What to Know About NYC’s New Short-Term Rental Registration Law


The New York City Council passed a bill last week requiring homes listed on short-term rental sites like Airbnb to register with the city, in the hopes of increasing the Big Apple’s housing stock and in an effort to crack down on illegal listings. With the bill’s sponsors expecting the outgoing mayor to sign it into law, here’s what you need to know about what the new rule means.

The bill itself is aimed at enforcing New York’s multiple dwelling law, an existing rule which makes it illegal to rent an entire apartment in a building with three or more units or one to two-family home for less than 30 days. Shorter rentals are legal in the city, but only if the resident is home during a guest’s visit.

SEE ALSO: New York’s Hotels Could Reap $380M From Short-Term Rental Rules

Hosts renting out space would pay a yet-undecided application fee to register their apartments for a newly created electronic system for short-term rentals with the city, which gives them a unique identification number. To apply, a host can’t have any construction or housing violations on their property and the unit can’t be part of a New York City Housing Authority development or be an apartment without a dedicated kitchen or bathroom. 

A host is also required to post their identification number on any online booking site and in the unit, post their registration certificate, an emergency exit diagram and an emergency contact. 

Violators can be hit with fines of up to $5,000 or three times what they made off of a guest’s stay, whichever is less. They can also be charged up to $1,000 for making false statements on their registration application. Those amounts are lower than a previous version of the legislation introduced in May, which would’ve allowed fees up to $15,000 for an individual with multiple offenses who didn’t keep any record of a guest’s stay.

The bill also puts short-term rental sites on the hook for illegal listings. The sites could face fines of $1,500 or more if they make money off an illegal listing and would be required to get vetted through the city’s registration system, which would ensure the potential listing’s address and other information matches what the host provided to the city. (The booking companies would pay a fee to use the system.)

The bill’s sponsor, Council member Ben Kallos, hopes the city will crack down on illegal Airbnb’s and short-term rentals, forcing more apartments onto the red-hot rental market. He puts the number of illegal short-term spaces at around 20,000, though the actual number is difficult to approximate.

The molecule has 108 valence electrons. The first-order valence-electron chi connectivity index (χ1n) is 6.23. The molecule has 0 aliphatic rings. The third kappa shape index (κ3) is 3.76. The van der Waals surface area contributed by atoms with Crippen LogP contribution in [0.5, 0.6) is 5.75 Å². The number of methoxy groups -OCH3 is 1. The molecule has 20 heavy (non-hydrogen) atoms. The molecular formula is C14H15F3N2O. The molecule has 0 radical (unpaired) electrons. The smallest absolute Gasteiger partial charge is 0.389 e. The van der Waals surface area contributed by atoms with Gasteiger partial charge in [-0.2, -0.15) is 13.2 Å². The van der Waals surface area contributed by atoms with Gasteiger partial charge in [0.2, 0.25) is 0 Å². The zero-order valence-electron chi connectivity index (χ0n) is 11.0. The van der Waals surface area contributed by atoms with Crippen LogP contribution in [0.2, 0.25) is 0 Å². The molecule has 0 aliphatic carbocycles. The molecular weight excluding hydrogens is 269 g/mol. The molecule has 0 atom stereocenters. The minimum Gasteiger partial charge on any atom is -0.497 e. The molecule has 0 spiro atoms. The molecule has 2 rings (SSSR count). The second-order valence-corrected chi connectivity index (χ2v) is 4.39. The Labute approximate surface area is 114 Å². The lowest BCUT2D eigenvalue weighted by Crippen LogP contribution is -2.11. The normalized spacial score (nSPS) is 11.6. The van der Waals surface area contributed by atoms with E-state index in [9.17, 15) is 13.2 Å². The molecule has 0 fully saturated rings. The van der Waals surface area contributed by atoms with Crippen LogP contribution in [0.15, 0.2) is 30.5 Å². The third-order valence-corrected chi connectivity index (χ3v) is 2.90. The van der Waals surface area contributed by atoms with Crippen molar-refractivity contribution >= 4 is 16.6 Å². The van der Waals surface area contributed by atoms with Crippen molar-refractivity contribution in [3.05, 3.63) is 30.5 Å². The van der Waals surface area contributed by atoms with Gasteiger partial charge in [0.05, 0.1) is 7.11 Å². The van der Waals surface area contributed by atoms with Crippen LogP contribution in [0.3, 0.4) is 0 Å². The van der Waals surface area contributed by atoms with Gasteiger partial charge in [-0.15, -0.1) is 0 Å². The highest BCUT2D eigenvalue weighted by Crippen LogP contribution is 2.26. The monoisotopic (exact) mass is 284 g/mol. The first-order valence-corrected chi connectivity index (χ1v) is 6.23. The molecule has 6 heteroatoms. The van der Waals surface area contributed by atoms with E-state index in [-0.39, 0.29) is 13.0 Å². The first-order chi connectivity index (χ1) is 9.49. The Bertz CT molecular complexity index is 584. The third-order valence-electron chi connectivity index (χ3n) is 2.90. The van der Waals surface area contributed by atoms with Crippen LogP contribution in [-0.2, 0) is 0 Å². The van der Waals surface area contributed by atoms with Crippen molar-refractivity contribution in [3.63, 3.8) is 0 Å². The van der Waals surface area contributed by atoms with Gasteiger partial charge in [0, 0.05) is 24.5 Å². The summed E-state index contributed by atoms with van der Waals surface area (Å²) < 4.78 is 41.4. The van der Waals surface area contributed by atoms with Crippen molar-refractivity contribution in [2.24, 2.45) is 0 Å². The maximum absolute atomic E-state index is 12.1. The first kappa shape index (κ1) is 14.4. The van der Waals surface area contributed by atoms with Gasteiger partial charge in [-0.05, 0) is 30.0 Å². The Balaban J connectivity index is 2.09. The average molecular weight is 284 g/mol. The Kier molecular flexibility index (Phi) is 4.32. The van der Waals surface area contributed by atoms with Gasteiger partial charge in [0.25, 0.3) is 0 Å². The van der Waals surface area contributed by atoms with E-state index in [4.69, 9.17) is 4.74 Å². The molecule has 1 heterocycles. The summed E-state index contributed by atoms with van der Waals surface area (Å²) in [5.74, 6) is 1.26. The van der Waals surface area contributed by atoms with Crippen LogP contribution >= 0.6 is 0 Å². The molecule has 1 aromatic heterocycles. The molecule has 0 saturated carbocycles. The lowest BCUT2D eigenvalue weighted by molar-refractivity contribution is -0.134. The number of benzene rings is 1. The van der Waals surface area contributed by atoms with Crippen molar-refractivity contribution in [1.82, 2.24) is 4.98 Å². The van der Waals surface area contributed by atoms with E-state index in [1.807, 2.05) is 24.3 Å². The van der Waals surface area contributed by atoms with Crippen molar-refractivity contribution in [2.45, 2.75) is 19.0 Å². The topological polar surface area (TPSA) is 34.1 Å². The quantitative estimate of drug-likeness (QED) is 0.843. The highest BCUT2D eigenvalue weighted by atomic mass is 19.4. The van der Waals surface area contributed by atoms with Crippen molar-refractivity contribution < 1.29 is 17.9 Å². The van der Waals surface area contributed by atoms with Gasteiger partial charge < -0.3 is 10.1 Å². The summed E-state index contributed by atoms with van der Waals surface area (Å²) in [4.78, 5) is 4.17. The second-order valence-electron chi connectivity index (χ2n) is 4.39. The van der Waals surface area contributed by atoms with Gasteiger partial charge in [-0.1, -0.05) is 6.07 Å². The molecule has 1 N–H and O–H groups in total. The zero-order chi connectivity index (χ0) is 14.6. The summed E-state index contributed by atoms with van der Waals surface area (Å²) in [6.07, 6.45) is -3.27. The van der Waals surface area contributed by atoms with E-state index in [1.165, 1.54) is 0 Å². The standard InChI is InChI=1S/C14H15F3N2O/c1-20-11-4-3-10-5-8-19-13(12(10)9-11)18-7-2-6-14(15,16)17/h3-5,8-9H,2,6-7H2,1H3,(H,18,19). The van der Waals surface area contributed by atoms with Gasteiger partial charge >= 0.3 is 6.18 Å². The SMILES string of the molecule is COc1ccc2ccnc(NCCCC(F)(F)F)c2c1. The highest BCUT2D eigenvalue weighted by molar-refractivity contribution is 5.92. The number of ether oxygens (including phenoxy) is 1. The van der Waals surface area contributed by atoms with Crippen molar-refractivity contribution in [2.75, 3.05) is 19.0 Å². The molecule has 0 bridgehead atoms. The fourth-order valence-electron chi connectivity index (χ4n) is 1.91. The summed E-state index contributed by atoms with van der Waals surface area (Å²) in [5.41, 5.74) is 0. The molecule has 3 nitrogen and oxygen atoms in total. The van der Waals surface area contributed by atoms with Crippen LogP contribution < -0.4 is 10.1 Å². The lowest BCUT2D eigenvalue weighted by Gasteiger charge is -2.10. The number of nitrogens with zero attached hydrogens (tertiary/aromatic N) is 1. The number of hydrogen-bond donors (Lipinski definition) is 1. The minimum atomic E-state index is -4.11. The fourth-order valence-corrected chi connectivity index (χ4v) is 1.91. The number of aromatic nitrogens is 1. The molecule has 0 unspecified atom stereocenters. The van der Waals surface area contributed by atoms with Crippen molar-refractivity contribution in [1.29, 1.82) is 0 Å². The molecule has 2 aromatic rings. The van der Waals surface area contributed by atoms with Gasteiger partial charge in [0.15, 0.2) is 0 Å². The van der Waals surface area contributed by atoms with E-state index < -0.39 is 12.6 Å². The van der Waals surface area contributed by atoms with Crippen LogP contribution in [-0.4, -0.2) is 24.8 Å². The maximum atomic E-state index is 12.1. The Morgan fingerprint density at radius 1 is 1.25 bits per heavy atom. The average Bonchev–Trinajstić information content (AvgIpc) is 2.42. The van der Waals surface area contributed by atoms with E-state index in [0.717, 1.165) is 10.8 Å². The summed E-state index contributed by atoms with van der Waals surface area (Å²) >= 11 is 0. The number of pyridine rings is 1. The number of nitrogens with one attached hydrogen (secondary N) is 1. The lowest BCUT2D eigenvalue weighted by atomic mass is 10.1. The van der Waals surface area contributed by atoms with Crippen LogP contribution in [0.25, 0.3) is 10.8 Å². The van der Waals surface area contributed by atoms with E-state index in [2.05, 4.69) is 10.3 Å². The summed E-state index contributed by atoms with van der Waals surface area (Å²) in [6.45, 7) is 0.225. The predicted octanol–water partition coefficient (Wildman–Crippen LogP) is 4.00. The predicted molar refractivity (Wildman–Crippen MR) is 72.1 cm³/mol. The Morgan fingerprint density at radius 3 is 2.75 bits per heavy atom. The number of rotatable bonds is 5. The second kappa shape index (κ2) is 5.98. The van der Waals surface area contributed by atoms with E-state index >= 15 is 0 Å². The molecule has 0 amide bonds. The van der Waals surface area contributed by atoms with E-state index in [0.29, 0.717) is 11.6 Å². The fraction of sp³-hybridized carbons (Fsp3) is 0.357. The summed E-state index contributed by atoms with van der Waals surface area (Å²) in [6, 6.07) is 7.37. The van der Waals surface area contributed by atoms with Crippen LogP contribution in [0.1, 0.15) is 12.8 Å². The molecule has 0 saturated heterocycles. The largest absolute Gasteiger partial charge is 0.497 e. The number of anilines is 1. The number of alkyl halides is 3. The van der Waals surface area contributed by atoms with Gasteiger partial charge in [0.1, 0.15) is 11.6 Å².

“Housing should be for New Yorkers. Hotels should be for tourists,” Kallos said in a statement after the bill was passed. “We need every apartment being listed illegally on Airbnb back on the market to help our affordable housing crisis. At a time when hotels are closing or sitting there empty it is crazy to see apartments all over the city getting converted into illegal Airbnbs.”

New York has pursued numerous legal actions against unlawful Airbnbs in the past, accusing brokers with Metropolitan Property Group of illegally facilitating 13,691 rentals from 2015 to 2018 in a 2019 lawsuit. (The case was later settled for $1 million.) 

The law may give those renting out space on sites like VRBO, Airbnb and Booking.com peace of mind as they would know that their temporary home is above-board.

It would also help the city hunt down illegal listings, rather than relying on the old system of combing through online photos of available rentals to try to spot sketchy ones.

But the city already has some insight into these listings. In 2020, Airbnb agreed to share some data on its hosts, but not until it first put up a fight. It sued New York City after the city passed a regulation requiring Airbnb and other home-sharing sites to disclose host data, like a host’s name, address and how much money they made off a stay. Airbnb later settled with the city, agreeing to provide that information on a quarterly basis, in a compromise with the city, which wanted it each month.

Critics of the newly passed rule, like Airbnb, are concerned that it would hamper an already decimated tourism industry by taking more affordable options off the market because the paperwork involved would prevent hosts from listing their spare rooms and apartments online. Airbnb hosts have even spoken up, arguing that the service lets them earn a little extra money to help pay their bills.

“Our NYC Host community, much of which relies on income from home sharing to stay in their homes, has spoken out with great concern about this bill,” Alex Dagg, northeast policy director for Airbnb, said in a statement after the bill was passed.   

If the mayor does sign the law, it wouldn’t be enforced until 12 months after that date, at the earliest. Whether he signs it or not, the bill will become law within 30 days, according to a representative for the mayor’s office. 

The Mayor’s Office of Special Enforcement, already charged with enforcing the city’s existing home-sharing regulations, would be charged with putting the new law into effect, unless the mayor designates another office.

Update: This story has been updated to indicate that multiple dwelling law makes it illegal to rent certain kinds of apartments and one to two-family homes.

Celia Young can be reached at cyoung@commercialobserver.com.